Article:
Here we go again.
The University of Maryland -- via their apparel provider, Under Armour -- is again pushing the boundaries of style with this weekend’s uniforms, meant to honor the 200th anniversary of the writing of the poem that inspired The Star-Spangled Banner.
Let’s start with the helmets, which appear gold at first glance, but are really designed to look like parchment paper with the words to the song scribbled along them in quill ink. Rather than a logo, the outline of Fort McHenry is emblazoned over that on the side of the helmet, with the American flag embedded.
The jerseys and pants are white with red and blue piping, and an additional strip of paper/words on the sides of the shoulder pads.
Redskins drop own logo into 9/11 tribute
WASHINGTON -- Thursday marks 13 years since the attacks on the World Trade Center in New York and the Pentagon, and many people, companies and sports teams are taking to Twitter, using the hashtag #NeverForget to pay homage to the men and women who died that day.
Among NFL teams, the tributes were often similar. Many showed large stadium shots of their home field, with an American flag unfurled.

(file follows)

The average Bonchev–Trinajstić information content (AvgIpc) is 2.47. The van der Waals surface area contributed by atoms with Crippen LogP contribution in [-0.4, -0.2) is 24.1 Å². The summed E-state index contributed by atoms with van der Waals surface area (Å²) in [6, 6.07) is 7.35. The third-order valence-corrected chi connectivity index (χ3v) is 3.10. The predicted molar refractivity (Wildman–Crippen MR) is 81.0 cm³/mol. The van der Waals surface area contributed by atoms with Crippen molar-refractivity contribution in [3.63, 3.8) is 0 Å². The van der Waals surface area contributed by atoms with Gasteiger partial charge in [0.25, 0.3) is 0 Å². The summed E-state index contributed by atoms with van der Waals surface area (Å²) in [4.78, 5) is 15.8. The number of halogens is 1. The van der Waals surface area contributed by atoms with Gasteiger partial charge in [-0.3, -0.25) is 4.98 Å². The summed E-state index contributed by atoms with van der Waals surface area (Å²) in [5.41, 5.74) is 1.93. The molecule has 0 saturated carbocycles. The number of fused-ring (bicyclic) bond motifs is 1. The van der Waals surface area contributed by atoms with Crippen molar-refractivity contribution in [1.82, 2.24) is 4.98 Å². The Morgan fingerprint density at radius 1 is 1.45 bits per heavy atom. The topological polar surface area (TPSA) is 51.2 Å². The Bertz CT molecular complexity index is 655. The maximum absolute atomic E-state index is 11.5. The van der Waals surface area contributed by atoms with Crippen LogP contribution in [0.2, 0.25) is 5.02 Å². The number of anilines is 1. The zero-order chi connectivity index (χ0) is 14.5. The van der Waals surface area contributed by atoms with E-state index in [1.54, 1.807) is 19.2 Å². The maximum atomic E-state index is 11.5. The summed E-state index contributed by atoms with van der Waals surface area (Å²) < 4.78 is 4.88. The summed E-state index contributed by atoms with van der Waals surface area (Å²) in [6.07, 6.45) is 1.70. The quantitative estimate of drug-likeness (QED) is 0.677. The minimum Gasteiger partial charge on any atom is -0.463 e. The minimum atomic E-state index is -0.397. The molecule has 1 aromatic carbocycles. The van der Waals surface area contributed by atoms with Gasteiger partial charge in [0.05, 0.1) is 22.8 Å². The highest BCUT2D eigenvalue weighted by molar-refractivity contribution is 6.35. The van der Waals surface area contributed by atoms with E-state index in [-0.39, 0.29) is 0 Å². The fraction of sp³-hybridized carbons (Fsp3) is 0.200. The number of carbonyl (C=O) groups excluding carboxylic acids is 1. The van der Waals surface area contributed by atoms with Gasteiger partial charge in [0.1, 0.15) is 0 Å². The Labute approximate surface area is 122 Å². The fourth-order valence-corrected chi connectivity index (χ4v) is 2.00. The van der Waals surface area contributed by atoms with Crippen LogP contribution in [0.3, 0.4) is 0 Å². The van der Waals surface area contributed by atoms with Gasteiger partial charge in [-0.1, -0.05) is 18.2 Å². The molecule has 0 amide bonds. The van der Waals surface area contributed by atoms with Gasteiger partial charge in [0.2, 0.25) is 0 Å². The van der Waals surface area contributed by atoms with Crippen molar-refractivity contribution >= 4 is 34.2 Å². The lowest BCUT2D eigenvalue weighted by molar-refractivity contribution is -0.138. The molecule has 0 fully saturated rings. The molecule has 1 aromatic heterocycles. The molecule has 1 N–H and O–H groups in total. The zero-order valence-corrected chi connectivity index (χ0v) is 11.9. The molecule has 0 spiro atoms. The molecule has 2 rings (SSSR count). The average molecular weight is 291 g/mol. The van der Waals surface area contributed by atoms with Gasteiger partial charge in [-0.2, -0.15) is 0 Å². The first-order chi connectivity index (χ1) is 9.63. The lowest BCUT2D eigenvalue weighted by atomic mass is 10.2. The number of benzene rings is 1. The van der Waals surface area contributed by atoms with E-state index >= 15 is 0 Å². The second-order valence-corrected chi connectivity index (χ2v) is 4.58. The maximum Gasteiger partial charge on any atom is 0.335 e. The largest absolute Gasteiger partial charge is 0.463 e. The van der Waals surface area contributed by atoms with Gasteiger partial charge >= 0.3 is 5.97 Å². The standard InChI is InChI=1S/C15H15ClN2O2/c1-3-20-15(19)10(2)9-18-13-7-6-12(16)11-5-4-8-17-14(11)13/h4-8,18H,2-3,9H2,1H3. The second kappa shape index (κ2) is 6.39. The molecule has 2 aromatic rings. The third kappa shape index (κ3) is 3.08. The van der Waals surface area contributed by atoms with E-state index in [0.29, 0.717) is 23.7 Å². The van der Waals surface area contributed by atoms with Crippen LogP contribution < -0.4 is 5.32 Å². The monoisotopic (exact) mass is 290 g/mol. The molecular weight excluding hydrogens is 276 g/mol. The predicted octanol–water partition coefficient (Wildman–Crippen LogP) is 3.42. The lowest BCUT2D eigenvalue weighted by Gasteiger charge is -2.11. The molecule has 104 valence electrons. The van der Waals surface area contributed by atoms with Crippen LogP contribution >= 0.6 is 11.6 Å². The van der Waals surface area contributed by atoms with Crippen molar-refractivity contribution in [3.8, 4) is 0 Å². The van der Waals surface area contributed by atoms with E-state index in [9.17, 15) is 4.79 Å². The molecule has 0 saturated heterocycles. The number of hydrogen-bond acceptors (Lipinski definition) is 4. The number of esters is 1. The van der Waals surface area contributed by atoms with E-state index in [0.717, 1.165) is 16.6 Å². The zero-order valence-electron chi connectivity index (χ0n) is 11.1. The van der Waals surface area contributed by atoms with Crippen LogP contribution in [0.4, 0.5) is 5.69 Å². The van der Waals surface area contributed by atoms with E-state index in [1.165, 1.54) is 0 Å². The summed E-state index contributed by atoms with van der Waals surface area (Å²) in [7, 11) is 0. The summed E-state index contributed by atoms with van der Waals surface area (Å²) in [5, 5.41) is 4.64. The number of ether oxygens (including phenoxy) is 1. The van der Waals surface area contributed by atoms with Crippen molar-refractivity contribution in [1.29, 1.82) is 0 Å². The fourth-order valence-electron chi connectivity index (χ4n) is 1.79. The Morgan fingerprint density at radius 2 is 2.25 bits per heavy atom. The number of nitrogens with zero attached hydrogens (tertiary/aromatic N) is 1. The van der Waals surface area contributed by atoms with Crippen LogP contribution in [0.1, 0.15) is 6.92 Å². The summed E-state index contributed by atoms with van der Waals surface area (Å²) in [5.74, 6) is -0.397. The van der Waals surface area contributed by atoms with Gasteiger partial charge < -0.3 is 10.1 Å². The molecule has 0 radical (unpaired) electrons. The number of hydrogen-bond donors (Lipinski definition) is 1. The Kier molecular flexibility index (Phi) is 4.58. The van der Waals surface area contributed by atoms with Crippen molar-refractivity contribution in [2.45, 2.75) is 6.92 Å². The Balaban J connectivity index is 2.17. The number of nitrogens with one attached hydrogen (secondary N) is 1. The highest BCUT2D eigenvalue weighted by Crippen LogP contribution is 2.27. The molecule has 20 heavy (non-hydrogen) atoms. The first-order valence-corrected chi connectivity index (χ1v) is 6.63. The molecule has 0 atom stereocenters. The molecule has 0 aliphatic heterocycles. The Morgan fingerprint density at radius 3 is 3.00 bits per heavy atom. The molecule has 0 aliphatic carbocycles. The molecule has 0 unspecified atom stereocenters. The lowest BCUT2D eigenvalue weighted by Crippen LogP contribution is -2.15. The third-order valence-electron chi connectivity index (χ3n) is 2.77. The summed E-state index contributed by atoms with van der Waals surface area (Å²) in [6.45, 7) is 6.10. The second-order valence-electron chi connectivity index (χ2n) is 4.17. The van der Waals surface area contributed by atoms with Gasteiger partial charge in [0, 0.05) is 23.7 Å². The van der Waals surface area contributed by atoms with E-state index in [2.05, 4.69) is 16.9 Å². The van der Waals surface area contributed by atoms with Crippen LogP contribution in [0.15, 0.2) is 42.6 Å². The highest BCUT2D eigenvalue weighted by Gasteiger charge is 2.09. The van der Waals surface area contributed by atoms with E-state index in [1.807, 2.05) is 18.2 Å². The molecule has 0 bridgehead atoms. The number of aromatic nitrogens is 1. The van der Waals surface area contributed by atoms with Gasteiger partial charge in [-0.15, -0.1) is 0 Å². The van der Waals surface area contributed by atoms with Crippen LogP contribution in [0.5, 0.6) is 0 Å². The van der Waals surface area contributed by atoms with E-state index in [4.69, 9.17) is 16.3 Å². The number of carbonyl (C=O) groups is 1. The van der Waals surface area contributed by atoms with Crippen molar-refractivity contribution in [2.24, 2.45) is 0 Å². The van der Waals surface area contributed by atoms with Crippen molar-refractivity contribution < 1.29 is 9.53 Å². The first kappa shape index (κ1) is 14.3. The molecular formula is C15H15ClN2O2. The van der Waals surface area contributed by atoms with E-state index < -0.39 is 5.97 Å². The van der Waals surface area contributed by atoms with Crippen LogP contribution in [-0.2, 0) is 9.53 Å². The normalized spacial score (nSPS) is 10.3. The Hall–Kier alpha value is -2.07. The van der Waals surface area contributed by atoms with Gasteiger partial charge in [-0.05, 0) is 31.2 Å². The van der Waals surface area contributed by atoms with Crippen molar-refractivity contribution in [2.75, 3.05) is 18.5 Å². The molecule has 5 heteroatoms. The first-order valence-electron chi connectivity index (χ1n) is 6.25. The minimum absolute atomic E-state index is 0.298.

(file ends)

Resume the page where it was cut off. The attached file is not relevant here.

The Steelers posted a photo of fans dressed in jerseys at a game with a homemade sign remembering the event.
The Vikings and Buccaneers both used images of players in uniform carrying the American flag.
And then, there were the Redskins.
The team’s logo is prominently displayed, sandwiched between the American flag and a 9/11 memorial logo. In case you were wondering, the only other NFL team that included their logo in their 9/11 tribute was the Atlanta Falcons, who dropped a small image of their bird into the bottom of their photo.
As of publication, 11 teams (Bears, Bengals, Broncos, Browns, Cardinals, Chargers, Colts, Cowboys, Lions, 49ers and Ravens) had yet to post a tribute.
CBS pulls Rihanna opener for Thursday Night Football
WASHINGTON -- Just hours before the Baltimore Ravens were set to host the Pittsburgh Steelers on Thursday Night Football, CBS has decided not to run with the prerecorded opening number featuring musician Rihanna, according to Sports Illustrated.
The aftermath of former Ravens running back Ray Rice’s domestic violence incident and the failure of the NFL to handle the situation has pushed the topic of domestic violence to the forefront of the sports world this week. Rihanna has been a victim of a very public case of domestic violence in the past, making the connection unavoidable.
CBS Sports chairman Sean McManus explained the late programming shift.
“It’s important to realize we are not overacting to this story but it is as big a story as has faced the NFL,” said McManus. “We thought journalistically and from a tone standpoint, we needed to have the appropriate tone and coverage. A lot of the production elements we wanted in the show are being eliminated because of time or tone.”
The network will instead open with a report from anchor Norah O’Donnell, who interviewed NFL Commissioner Roger Goodell on Wednesday. O’Donnell will be on set in Baltimore with pregame host James Brown.